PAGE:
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LAS7 WEEK'S "DIGEST' SOLD 01/7 /TV 0W? DAK/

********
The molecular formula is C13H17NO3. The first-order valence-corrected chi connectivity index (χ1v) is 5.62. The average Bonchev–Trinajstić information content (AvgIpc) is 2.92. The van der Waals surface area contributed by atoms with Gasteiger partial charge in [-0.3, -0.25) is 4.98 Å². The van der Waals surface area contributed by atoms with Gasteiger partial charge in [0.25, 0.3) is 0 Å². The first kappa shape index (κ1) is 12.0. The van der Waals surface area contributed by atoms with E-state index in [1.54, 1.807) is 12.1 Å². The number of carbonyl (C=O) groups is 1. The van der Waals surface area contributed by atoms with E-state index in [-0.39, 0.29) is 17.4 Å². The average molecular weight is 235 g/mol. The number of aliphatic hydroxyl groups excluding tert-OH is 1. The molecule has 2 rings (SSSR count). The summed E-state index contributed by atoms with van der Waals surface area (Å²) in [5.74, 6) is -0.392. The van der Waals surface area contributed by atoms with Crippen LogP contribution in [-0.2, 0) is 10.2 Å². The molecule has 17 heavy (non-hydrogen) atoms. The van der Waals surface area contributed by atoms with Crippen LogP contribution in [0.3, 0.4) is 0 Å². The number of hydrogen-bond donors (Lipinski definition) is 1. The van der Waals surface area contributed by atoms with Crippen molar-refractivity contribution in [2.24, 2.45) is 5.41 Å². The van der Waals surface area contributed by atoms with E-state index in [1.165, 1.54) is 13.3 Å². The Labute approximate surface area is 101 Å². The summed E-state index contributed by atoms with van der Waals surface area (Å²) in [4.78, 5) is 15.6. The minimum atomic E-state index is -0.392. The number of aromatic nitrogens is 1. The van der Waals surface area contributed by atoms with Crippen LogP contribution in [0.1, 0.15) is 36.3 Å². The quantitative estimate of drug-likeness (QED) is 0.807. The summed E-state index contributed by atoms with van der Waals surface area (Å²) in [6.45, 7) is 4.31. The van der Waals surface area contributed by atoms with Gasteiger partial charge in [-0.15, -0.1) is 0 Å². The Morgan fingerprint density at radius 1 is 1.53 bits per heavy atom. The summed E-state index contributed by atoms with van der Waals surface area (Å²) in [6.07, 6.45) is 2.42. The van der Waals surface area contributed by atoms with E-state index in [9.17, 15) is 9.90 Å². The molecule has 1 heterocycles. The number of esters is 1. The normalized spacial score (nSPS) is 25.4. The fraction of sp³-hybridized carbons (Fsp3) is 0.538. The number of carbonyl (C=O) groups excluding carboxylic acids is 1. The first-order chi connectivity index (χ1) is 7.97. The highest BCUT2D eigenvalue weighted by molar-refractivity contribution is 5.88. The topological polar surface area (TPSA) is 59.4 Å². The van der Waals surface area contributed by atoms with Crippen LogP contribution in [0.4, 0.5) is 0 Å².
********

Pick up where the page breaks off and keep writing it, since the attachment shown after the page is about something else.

# Eleven Hundred Thousand Copies Of This Week's Issue Will Be Printed Without the Aid of Typesetters An Astonishing Thing. "The Literary Digest has done an astounding: thing. It has come out in its full sixe of eighty pages without a line of text matter being set by printers. The big thing is that some thing new has been introduced in printing."?Public Ledger, Philadelphia, Pa Characteristic American Ingenuity. "Printing a million copies of a magazine without printers sounds like an impossibility. Wall, that's characteristic of American ingenuity. Always doing the impossible."?Register, Springfield, I1L A Household Necessity. "The enterprise that enabled the publishers of The Literary Digest to counter the blow aimed at stopping publication is on a par with the resourcefulness and energy that have made theirs "One of the most widely read weeklies in the country. They are on the job and equal to the occasion 365 days in the year. They have transformed into a household necessity a publication that, a few years ago, was considered a high-brow luxury."?Star, Indianapolis, Ind. "A Wonderful Emergency Achievement ?Upon which the publishers are to be congratulated."?Globe Democrat, St. Louis, Mo. An Interesting Experiment. "To be able to look at The Literary Digest with less in terest in its content than its form is a sensation which even the renaissance in printing of which William Morris was the prophet can scarcely match."?Evening Sun, New York City. How the Tables Were Turned. "It is a startling dish of mental food that The Literary Digest serves up this week to those self-complacent printers in New York who fondly imagined their going upon 'vacation' would utterly suspend the publication of most of the periodical press. The Digest has neatly turned the laugh upon the strikers."? Record, Philadelphia, Pa. "Ripping Success " "In a perfectly polite way the publishers of 'The Literary Digest have told the striking compositors to be damned. And in order not to disappoint its subscribers the publication has met the situation witi ingenuity and tried a new experiment in printing with ripping success."?Tribune, New York City. Digesting a Strike. "The Literary Digest has lived up to its name in assimil ating a disastrous strike and opening the way to an innovation full of possibilities."?Transcript, Peoria, 111. A Revolution in Printing. "The Literary Digest has set the pace in what may prove a revolution in printing. It has broken new ground, scored a great stroke of enterprise, and furnished fresh proof that American ingenuity is equal to any emergency, even in sur mounting the seemingly insurmountable."?Republican, Scran ton, Pa Necessity Breeds Ingenuity "The Digest's effort proves that there is a limit beyond which the power to force concessions from employers ceases ?aid becomes null; also that man's ingenuity is equal to man's necessity.'?Register, Mobile, Ala. NEVER since the introduction of typesetting machines over thirty years ago, has such a sensation been aroused in the publishing field as was caused by the appearance of THE LITERARY DIGEST last week without the aid of typesetters. As our readers were told in the "Digest" of October 18th, there is a fight on in New York City between the International and local unions in several branches of the printing business, which has crippled every printing establishment in the city. To cap the climax, the compositors, who set the type for most of the magazines, decided to take what they termed a "va cation," despite the orders of their chiefs to return to work. In this extremity THE LITERARY t)IGEST was confronted with the alter native of ceasing publication or evolving some other method of getting out the magazine.* The method was evolved and the full press run of the "Digest" was published?a handsome eighty-page magazine with the usual colored covers. <To accomplish this the photo-engraving process was utilized, and the services of the compositors wholly dispensed with. The demand, for this unique number of the "Digest" was tremendous. Every copy practically was sold off the news-stands the first day, and it is now almost impossible to secure one. Hundreds of newspapers throughout the country have given front-page articles and editorials to this radical experiment, the majority recognizing in it untold possibilities of revolutonizing the production of magazines by the elimination of one of its costliest operations?the typesetting. Two news papers?one in California and one in New York?have already been published by this process. By letter, by telephone, by telegram, congratulations have been pouring into our office from men and women located in all sections of the country. If You Failed to Get The Digest Last Week, Get This Week's Number > at the News-Stand Now Although we have printed eleven hundred thousand in all, they are bound to sell quickly. No extra copies can be printed, so we urgently advise you not to delay if you would become acquainted with the most important advance that has been made in magazine publication for many years. The October 25th number teems with live, up-to-date news articles treating important events from all anSIes May Mark a New Era "At first glance the innovation is revolutionary, and it is fresh proof of that excellent magazine's enterprise and originality, and striking evidence of its resourcefulness in the face of a strike that ordinarily Mould absolutely prevent pub lication."?Standard. Anaconda, Mont. Typesetting May Become S?perf?ooua. "Are workers wise in launching an irregular strike that leads to the adoption of a device that makes them superfluous V ?Times, Detroit, Mich. "Will Have Far-Reaching Consequences'* "This week's issue of The Literary Digest is a typo graphical achievement that may have far-reaching conse quences."?World. New York City "Pluck and Resowcehrfn? " "There is nothing like pluck and resourcefulness Every body will be on the lookout for this popular periodicsl. printed, so to speak, without printers.'?Age-Herald, Birmingham, Ala. FROM LETTERS IN ONE DAY'S MAIL. Admires Valiant Effort. "I think your efforts most sdmirable, and am sending copies of 'The Digest' to friends of mine in England snd this country. I think a new depaiture has certainly been made by your valiant effort." From a Subscriber for More Than Twenty Years "This last number is s poem snd greatly liked?on time, too." Advises Extended "Vacation." "It is a wonderful production?it is all right?keep it up for a few months and give the hoys an extended vacation." He Welcomes the Change. "Congratulations on the neat appearance and legible make up of 'The Digest.' I hope it is farewell Type Setter* and welcome 'Typist. This is now as it should have been long ago. Do not disturb that vacation. Let it live long, and try to be happy." ?f "I have often marveled at the resourcefulness displayed in the collection of the vast fund of accurate and timely infor mation that is printed from week to week. When this same energy is extended to include the typewriting and arrangements of etchers' copy sufficient to get out on time an 80-page number that practically ignores the Bolshevists, it is mar velous, indeed." The Only Magazine Received "Good for you, Literary Digest! You are the only maga zine we have received this week!" Could Not tiny a Copy. "I want to congratulate your organisation on the re ported production of a unique edition, and to nrote?t ray inability, for love or money, to get a copy of your much heralded type-written edition. Xo explanation is necessary, but I will appreciate it if you will mail me a copy, and I en close you herewith 10c. in stamps." 80 Pages-Many Illustrations?Some of the News Features Red Forces Disrupting Labor Effects of the Printers' Strike What the Soft Coal Miners Want The Enforcement of Prohibition New Meaning of the "Almighty Dollar" A Japanese Proposal for a Free Korea Cement Cracks to Foretell Earth quakes Camouflaging the Old Uniform Rise of the Soviet Press in Russia Women's Work in the "Y" American Preachers in England A Plan to Solve Our Negro Problem Current Poetry The Spice of Life Germany's "Game" in the Baltic Region Australia's Future in Anzacs' Care A Turkish Remedy for Race Con flicts 0 Points on Soda Water Electricity ii? the Bath Immunity of City Dwellers From Disease Pontoon Building in '62 Send 10 Cents for a Copy If You Can Not Buy It on the News-Stand ? Theliterar FUNK & WAGNAI.I.S COMPANY" (Publishers of the Famous Standard Dictionary) New York.